Are economists different? economic model
One of the key assumptions of neoclassical economics is the existence of the rational individual, who always tries to maximize his or her utility. The paper shows possibilities of experimental evaluation of this hypothesis with respect to the various groups of people who undertake the experiment. Our experiments try to (1) Evaluate real outcomes of model situations, and (2) Find differences between various groups of treated people with respect to our main research question - whether economists behave more selfishly than any other group of people. We employed game theory and its fundamental models - Prisoner's dilemma and Ultimate and Dictator Games. In accordance to previous foreign experiments, we conclude that in real situations people behave in a much less self-interested way than predicted by the economic model. In situations favouring free-riding, people voluntarily contributed to public goods. According to the results of our experiments, the hypothesis that economists are more likely to act for their own self interest cannot be rejected. In both experiments economists behaved in a self interested way, but these results were not prevailing.
If you experience problems downloading a file, check if you have the proper application to view it first. In case of further problems read the IDEAS help page. Note that these files are not on the IDEAS site. Please be patient as the files may be large.
As the access to this document is restricted, you may want to look for a different version under "Related research" (further below) or search for a different version of it.
Volume (Year): 2009 (2009)
Issue (Month): 1 ()
|Contact details of provider:|| Postal: |
Phone: (02) 24 09 51 11
Fax: (02) 24 22 06 57
Web page: http://www.vse.cz/
More information through EDIRC
|Order Information:|| Postal: Redakce Politické ekonomie, Vysoká škola ekonomická, nám. W. Churchilla 4, 130 67 Praha 3|
Web: http://www.vse.cz/polek/ Email:
References listed on IDEAS
Please report citation or reference errors to , or , if you are the registered author of the cited work, log in to your RePEc Author Service profile, click on "citations" and make appropriate adjustments.:
- Mark Isaac, R. & McCue, Kenneth F. & Plott, Charles R., 1985.
"Public goods provision in an experimental environment,"
Journal of Public Economics,
Elsevier, vol. 26(1), pages 51-74, February.
- Isaac, R. Mark & McCue, Kenneth F. & Plott, Charles R., . "Public Goods Provision in an Experimental Environment," Working Papers 428, California Institute of Technology, Division of the Humanities and Social Sciences.
- Marwell, Gerald & Ames, Ruth E., 1981. "Economists free ride, does anyone else? : Experiments on the provision of public goods, IV," Journal of Public Economics, Elsevier, vol. 15(3), pages 295-310, June.
- Anthony M. Yezer & Robert S. Goldfarb & Paul J. Poppen, 1996. "Does Studying Economics Discourage Cooperation? Watch What We Do, Not What We Say or How We Play," Journal of Economic Perspectives, American Economic Association, vol. 10(1), pages 177-186, Winter.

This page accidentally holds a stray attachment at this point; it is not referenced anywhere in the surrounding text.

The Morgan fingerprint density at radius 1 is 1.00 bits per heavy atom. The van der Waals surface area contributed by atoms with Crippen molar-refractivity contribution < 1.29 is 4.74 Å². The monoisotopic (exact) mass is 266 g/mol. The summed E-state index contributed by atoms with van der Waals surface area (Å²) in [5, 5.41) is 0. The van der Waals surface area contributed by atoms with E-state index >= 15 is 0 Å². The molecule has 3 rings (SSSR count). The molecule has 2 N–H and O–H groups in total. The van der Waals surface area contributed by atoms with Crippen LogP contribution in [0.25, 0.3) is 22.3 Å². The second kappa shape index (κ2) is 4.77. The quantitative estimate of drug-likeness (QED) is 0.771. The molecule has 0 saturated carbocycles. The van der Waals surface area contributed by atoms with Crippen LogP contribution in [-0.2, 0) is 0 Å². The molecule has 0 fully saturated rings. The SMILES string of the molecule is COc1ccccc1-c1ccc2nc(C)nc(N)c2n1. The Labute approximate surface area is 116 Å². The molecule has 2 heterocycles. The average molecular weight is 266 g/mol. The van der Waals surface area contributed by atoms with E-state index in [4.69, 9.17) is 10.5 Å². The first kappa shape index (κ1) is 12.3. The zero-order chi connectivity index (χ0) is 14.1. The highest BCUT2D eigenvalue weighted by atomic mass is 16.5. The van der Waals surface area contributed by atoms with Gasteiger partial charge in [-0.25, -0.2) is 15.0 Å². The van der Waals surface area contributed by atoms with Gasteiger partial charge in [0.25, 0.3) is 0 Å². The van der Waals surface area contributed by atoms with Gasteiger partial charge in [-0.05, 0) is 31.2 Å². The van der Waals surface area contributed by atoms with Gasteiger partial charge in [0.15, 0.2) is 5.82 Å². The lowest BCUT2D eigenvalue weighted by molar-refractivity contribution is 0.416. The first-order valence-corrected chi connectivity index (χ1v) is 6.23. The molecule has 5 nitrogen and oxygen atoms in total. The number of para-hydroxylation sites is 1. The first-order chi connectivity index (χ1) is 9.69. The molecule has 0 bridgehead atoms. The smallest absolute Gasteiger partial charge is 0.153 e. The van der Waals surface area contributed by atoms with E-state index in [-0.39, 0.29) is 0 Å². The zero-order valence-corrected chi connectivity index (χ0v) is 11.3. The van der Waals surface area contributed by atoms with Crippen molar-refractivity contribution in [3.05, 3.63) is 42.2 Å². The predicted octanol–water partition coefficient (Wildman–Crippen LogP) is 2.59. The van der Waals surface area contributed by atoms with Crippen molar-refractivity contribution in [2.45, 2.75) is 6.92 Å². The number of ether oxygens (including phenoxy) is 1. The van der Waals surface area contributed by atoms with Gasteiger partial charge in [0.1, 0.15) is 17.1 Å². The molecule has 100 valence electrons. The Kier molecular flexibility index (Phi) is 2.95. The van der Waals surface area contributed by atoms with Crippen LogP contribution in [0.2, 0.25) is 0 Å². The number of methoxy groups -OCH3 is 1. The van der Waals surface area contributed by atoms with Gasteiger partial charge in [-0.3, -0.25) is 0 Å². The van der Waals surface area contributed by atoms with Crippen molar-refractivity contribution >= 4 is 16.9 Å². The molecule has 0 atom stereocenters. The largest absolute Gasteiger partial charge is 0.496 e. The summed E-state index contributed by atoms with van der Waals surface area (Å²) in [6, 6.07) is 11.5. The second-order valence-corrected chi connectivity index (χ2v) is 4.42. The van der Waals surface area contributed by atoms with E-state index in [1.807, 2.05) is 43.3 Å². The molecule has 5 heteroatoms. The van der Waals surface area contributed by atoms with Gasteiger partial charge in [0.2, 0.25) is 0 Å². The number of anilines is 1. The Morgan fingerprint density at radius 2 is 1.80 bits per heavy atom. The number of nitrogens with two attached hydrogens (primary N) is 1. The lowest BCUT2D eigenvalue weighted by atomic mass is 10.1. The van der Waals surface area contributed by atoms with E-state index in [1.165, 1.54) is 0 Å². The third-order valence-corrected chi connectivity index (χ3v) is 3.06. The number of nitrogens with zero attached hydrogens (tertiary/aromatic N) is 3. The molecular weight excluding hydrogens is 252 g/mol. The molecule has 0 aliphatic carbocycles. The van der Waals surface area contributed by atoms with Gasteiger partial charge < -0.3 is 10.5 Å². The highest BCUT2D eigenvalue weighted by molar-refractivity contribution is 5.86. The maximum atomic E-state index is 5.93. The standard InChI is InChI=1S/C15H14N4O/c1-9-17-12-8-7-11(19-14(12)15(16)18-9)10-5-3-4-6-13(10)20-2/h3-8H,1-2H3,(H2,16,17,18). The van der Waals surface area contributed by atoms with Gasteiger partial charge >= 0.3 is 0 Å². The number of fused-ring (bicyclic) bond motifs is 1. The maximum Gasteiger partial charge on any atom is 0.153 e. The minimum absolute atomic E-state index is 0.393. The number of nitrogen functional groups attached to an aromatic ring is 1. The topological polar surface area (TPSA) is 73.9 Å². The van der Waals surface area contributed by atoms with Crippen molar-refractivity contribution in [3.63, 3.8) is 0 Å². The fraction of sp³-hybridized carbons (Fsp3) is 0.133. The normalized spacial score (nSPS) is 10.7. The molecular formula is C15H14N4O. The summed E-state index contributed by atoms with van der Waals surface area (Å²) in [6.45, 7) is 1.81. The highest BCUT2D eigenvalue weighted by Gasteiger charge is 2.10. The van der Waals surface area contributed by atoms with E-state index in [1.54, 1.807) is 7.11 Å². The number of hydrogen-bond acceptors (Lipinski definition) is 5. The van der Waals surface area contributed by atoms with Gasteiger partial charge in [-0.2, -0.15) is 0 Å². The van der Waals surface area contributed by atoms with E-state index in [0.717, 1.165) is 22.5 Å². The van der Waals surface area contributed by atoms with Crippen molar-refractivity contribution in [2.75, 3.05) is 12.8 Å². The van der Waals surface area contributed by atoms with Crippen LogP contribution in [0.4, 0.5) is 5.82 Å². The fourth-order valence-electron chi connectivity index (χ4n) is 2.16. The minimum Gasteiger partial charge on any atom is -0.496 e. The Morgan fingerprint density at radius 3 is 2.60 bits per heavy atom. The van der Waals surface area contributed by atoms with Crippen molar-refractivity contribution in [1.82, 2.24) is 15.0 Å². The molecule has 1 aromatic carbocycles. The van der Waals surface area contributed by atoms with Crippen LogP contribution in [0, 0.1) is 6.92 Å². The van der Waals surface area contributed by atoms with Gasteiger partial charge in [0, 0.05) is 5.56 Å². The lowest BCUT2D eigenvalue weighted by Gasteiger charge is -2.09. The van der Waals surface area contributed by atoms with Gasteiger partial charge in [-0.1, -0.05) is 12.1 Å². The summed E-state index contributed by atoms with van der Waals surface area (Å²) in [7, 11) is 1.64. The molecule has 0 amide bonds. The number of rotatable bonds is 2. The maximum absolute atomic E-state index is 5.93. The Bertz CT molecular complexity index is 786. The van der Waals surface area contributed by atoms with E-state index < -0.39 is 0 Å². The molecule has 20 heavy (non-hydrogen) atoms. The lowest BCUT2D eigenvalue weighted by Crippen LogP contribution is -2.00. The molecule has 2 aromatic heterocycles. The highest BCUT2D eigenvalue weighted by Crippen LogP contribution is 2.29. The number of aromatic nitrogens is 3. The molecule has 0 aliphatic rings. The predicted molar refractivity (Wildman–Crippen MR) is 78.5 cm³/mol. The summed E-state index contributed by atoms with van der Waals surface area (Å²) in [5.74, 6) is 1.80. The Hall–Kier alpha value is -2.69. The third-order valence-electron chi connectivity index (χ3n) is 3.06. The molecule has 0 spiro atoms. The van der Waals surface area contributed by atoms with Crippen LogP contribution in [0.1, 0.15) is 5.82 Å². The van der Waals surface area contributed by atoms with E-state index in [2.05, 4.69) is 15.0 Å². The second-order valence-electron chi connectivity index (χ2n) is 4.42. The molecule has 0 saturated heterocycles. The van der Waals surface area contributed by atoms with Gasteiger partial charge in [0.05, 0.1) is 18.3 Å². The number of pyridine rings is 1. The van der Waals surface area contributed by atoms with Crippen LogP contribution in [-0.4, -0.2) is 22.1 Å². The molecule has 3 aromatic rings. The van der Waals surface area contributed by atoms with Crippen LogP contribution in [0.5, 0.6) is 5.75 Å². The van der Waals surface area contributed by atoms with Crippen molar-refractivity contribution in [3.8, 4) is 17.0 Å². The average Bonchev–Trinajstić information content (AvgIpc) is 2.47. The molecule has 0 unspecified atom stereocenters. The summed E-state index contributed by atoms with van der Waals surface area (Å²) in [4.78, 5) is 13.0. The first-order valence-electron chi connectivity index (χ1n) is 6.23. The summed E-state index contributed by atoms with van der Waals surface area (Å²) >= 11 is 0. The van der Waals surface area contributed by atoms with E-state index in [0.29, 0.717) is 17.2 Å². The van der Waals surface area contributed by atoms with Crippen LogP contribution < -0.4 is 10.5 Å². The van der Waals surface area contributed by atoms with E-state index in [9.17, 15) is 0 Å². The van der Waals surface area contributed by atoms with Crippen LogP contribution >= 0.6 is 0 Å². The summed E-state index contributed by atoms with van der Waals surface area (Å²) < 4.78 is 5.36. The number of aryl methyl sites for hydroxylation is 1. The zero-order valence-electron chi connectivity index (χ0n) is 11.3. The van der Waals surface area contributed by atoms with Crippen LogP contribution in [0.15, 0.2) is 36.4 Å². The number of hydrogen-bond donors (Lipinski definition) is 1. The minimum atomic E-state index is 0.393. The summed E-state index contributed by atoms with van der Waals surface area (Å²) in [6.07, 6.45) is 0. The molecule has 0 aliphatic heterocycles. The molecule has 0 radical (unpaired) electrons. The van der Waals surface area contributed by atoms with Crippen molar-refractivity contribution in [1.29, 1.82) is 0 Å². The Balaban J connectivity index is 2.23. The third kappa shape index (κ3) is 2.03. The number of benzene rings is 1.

- Charles A. Holt & Susan K. Laury, 1997. "Classroom Games: Voluntary Provision of a Public Good," Journal of Economic Perspectives, American Economic Association, vol. 11(4), pages 209-215, Fall.
- repec:cup:cbooks:9780521456821 is not listed on IDEAS
- Robert H. Frank & Thomas Gilovich & Dennis T. Regan, 1993. "Does Studying Economics Inhibit Cooperation?," Journal of Economic Perspectives, American Economic Association, vol. 7(2), pages 159-171, Spring.
When requesting a correction, please mention this item's handle: RePEc:prg:jnlpol:v:2009:y:2009:i:1:id:668:p:21-47. See general information about how to correct material in RePEc.
For technical questions regarding this item, or to correct its authors, title, abstract, bibliographic or download information, contact: (Vaclav Subrta)
If you have authored this item and are not yet registered with RePEc, we encourage you to do it here. This allows to link your profile to this item. It also allows you to accept potential citations to this item that we are uncertain about.
If references are entirely missing, you can add them using this form.
If the full references list an item that is present in RePEc, but the system did not link to it, you can help with this form.
If you know of missing items citing this one, you can help us creating those links by adding the relevant references in the same way as above, for each refering item. If you are a registered author of this item, you may also want to check the "citations" tab in your profile, as there may be some citations waiting for confirmation.
Please note that corrections may take a couple of weeks to filter through the various RePEc services.